Chrissy Teigen, actress, model, designer and actual real life Legend (she is married to John Legend!) has spoken for the first time about her struggle with Postnatal Depression (PND).
“I also just didn’t think it could happen to me. I have a great life. I have all the help I could need: John, my mother (who lives with us), a nanny. But postpartum does not discriminate. I couldn’t control it. And that’s part of the reason it took me so long to speak up: I felt selfish, icky, and weird saying aloud that I’m struggling. Sometimes I still do.”
PND is no longer something to hide away and be ashamed of. It can be a uniting force. Women are no longer afraid to admit that they are, or have been, suffering from PND and this is so important as it paves the way for women behind them.
I wonder how many women have been empowered by Chrissy’s open essay in Glamour Magazine where she openly discusses the physical and mental effects of PND and how unhappy she has been since the birth of her daughter Luna?
Photo from Glamour Magazine
“Before, when I entered a room I had a presence: head high, shoulders back, big smile. Suddenly I had become this person whose shoulders would cower underneath her chin. I would keep my hands on my belly and try to make myself as small as possible.”
At amotherplace we are so aware of these issues, and aware of our duty to help inform women about what may be ahead of them as they become mothers. Our antenatal and postnatal survey of 925 women highlighted the need for better birth and postnatal education and that is what we are striving to provide for everyone. We are offering FREE online antenatal classes for every pregnant woman, to read in the comfort of her own home or on the train, alone or with a partner.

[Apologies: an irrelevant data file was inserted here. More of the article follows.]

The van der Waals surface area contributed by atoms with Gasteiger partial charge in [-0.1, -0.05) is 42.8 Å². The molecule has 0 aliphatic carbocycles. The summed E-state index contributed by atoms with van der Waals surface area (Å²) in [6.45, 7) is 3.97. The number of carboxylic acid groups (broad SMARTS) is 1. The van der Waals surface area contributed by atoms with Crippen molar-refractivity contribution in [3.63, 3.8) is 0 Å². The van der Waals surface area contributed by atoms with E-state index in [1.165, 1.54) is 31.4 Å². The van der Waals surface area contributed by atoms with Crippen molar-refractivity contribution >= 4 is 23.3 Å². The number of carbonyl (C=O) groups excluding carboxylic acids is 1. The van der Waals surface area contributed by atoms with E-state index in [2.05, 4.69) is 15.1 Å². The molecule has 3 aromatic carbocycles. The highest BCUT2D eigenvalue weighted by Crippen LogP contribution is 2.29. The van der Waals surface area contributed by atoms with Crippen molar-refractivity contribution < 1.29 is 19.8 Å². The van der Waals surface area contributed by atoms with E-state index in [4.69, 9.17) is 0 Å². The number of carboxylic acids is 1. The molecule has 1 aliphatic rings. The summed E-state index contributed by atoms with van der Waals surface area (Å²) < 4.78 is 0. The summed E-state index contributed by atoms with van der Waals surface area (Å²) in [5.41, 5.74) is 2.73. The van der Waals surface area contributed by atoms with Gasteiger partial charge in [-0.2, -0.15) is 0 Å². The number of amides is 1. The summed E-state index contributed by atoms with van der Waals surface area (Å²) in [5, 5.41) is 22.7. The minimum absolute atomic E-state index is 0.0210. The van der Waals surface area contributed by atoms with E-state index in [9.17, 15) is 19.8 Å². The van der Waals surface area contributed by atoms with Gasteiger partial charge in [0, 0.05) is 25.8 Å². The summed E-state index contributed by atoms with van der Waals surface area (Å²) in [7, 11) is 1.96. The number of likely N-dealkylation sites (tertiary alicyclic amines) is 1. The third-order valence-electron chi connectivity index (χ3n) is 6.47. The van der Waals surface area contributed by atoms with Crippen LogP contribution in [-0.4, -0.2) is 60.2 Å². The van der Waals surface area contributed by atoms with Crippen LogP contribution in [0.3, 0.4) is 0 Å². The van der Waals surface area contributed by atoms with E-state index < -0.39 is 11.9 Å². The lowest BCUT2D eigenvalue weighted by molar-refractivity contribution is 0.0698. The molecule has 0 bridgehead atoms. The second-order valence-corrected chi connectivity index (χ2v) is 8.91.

It is not about making women scared, but giving them the honest information so that they are best equipped to deal with whatever pregnancy, birth and motherhood throws at them.
Our partners at PANDAS are supportive of our efforts to use enhanced education in pregnancy to try and prepare women mentally for the challenges ahead.
“The ante and postnatal periods in any parents life can be full of questions, anxiousness and the unknown. There is such a mine of information it’s sometimes hard to know where to start or what to really include in your research. Whilst it’s great to look towards the birth and thing about the physical aspect of pregnancy it is beyond doubt that preparing yourself mentally for the challenge of parenthood is of utmost importance.
Where once, every parent was enrolled on a 6-week NHS course which not only taught about the birth, but also how to look after a baby from changing, to feeding to colic, we are now only provided with basic information about the birth and breastfeeding, commonly explained in just a couple of hours. This is doing a disservice to the modern parents; it has led to an assumption that you will ‘know’ what to do when the time comes. That isn’t always true and is the start of extra pressure on parent’s to get everything ‘right’.
This can have detrimental effects on your mental health. As a parent, it can often feel that everyone else knows what they are doing, so you are afraid to ask or to reach out and say you aren’t feeling right about the situation. If parents don’t feel able to put their hands up and admit that they are finding parenthood harder then surely we are failing them as a society. It is a time where many feel vulnerable and alone, but as the old adage says, ‘With knowledge comes power, and with power comes great responsibility’. Parents have a huge responsibility so we need to grant them the power of knowledge to have a better start on their journey.”
Motherhood is not only about looking after your baby and yourself but helping other new mums around you and paving the way for new mothers coming behind you. Please share this with any pregnant friends or colleagues, or new mums you know!
If you know anyone who would like to join our FREE Online Antenatal Classes then please tell them about us!